At first, I had what seemed to be a similar problem as the Motherboard. The fan would not keep a constant RPM, yet a smaller fan did not have any issues. Swapping out the 100pf capacitor with a 10pf capacitor seemed to resolve it. I imagine the Motherboard’s PWM circuit had a similar issue. The transistor did heat up more than I wanted when increasing the RPMs, but that is why I put a heatsink on it. I don’t plan on having the fan up too high anyway, it sounds like a jet engine when turned to full throttle.

The Design…

The original plan was to use a 1.8″x1.4″ prototyping mini-breadboard, but they were just too small…and quite honestly I felt it would have looked pretty ugly. Even though it would have been contained in a box, the ugliness would have still bothered me, gnawing away at my soul.

1.8″x1.4″ mini-breadboard

So, before I could move any further, I needed to find out what medium I could use for my PCB. I had seen folks used carboard, wood, and plexiglass for a PCB. Cardboard and wood sent the same ugliness vibes as the mini-breadboard, and I didn’t have any plexiglass I could use. That is when I remembered my 3D Printer. I did find other folks that had luck printing a PCB out of plastic. With the medium for the PCB sorted, I needed to find some software that would let me design a PCB and print it out…preferably for free. Enter EasyEDA. One thing I had to keep in mind because I was using a 3D Printer to design the PCB, the traces needed to be kept pretty wide to facilitate the soldering I’d need to do. I’d find out later they still weren’t quite wide enough. Not sure if this was the correct way to design a “proper” PCB, but it seems to work for my needs.

Final schematic for custom DC Controller designed with EasyEDA

The Build…

Now that I had a schematic and PCB layout, I needed to make it into something tangible. I wanted to do a sort of test fit before I went too much further. With moving this schematic through a few different applications, there was a pretty good chance the scale of the image had changed at some point. EasyEDA will export the top and bottom layer PCB separately allowing me to print both layers on paper, then position them back-to-back for the test fit. Luckily so far, everything fit well in the place the components were to go.

Test fit of components

Next, Blender needed to be used. It has a nice feature for importing B&W images and then creating a height map out of that. This is exactly what I’d need to quickly build a 3D model for the 3D Printer to print.


I hadn’t used the 3D Printer in a while, so the build plate needed to be leveled and the rails/gears oiled up. Took a few hours to finish the prep and maintenance along with a test print before trying to print the PCB. Quite a bit more time than I had anticipated. I guess it didn’t help that I also decided to move it into the same room as my computer. Once everything was ready to go, the model was imported into Simplify3D. It’s an application that “slices” the model into horizontal layers so that the 3D Printer knows how to print the object.


Once it all looked good in Simplify3D, I fired off the 3D Printer. Yes, the 3D Printer is in a cardboard box. I usually keep the “front door” of the enclosure closed to try and keep the temperature moderated. Drafts of cooler air can potentially cause a 3D print to crack. These prints are not very big at all, so there is nearly zero chance for that. The PLA plastic I’m usually is usually heated to between 210c and 220c, it’s pretty versatile stuff. The build plate itself is also kept warm at around 60c- 70c.

3D Printer in action

The top and bottom layer were printed separately and then I’d use a bit of superglue once they were done to attach them to each other. I forgot how noisy the stepper motors are on the 3D Printer; the carboard box does help deaden the noise though. The top layer only needed one trace, all the other traces were able to fit on the bottom layer. Since this wasn’t a print that needed a lot of detail, the resolution of the 3D Printer was reduced to increase the speed of the print. This made the PCB a little rough, but not as ugly as what those mini-breadboards would have looked like, well, maybe.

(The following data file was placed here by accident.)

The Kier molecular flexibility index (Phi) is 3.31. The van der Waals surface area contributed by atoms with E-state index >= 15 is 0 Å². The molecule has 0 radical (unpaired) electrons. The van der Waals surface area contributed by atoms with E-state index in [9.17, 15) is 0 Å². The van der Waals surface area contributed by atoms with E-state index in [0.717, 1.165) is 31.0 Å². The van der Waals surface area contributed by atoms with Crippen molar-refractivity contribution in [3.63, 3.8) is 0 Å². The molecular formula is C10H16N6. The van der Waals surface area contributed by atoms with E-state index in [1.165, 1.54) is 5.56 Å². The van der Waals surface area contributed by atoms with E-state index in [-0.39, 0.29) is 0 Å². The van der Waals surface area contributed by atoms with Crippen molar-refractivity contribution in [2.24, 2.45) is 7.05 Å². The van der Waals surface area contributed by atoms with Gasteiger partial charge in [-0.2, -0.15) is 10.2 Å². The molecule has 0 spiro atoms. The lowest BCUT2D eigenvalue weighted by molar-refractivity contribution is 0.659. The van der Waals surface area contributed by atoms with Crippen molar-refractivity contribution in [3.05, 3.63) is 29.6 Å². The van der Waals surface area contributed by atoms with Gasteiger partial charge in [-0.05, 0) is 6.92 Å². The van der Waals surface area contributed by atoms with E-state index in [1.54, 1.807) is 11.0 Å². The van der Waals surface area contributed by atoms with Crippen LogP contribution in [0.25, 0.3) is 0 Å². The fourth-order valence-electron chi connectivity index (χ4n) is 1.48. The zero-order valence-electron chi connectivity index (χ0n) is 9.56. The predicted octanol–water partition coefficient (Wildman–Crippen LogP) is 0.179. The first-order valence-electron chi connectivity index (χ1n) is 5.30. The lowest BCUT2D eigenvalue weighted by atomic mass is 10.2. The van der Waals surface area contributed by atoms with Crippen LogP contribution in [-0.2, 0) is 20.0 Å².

Top and Bottom layer 3D print

It took about 40 minutes for each side to print. If the “cost” shown in Simplify3D is accurate, it estimated about $0.50 to print this PCB. A real custom PCB would have cost me much more. All in all, I’m happy with this so far. I did have to punch out holes in the “PCB” for the components with a sharp object. Once I started to wire/soldered everything in place…it ended up being a lot more tedious than I expected, but at least all the components fit really well. Taking the time to do a test fit really paid off there. In retrospect, I think making the traces even wider and not so deep would have made the soldering/wiring process go much smoother. The problem I had is my soldering iron tip isn’t very small so I ended up melting more of the plastic than I wanted to which mixed in with the solder. So okay, it’s not as pretty as I had envisioned.

Components assembled on the “PCB”

I still needed to have an enclosure for this PCB, so back to Blender for the design and Simplify3D to print. This went fairly well, except for the fact that I made the DC plug hole a little too small. Dremels work well for making holes bigger…and for making holes bigger than they need to be.


Once everything was assembled, I wanted to cover up the screws on the bottom that held the PCB in place. The head of the metal screws would slide around easily and I was afraid it’d scratch up whatever it was sitting on. Of course my daughter had an immediate answer, “Just use hot glue”. Well, that was a really great idea. Now I can properly utilize this monster fan. The funny thing is, I had bought two fans. So at some point, I’ll have to do this again.

Final build

What’s next?

Lately, I’ve wanted to make an automated Pan/Tilt cradle for a video camera with face/body detection…then attach a machine gun to it and turn it into a sentry. Well, maybe not that last part.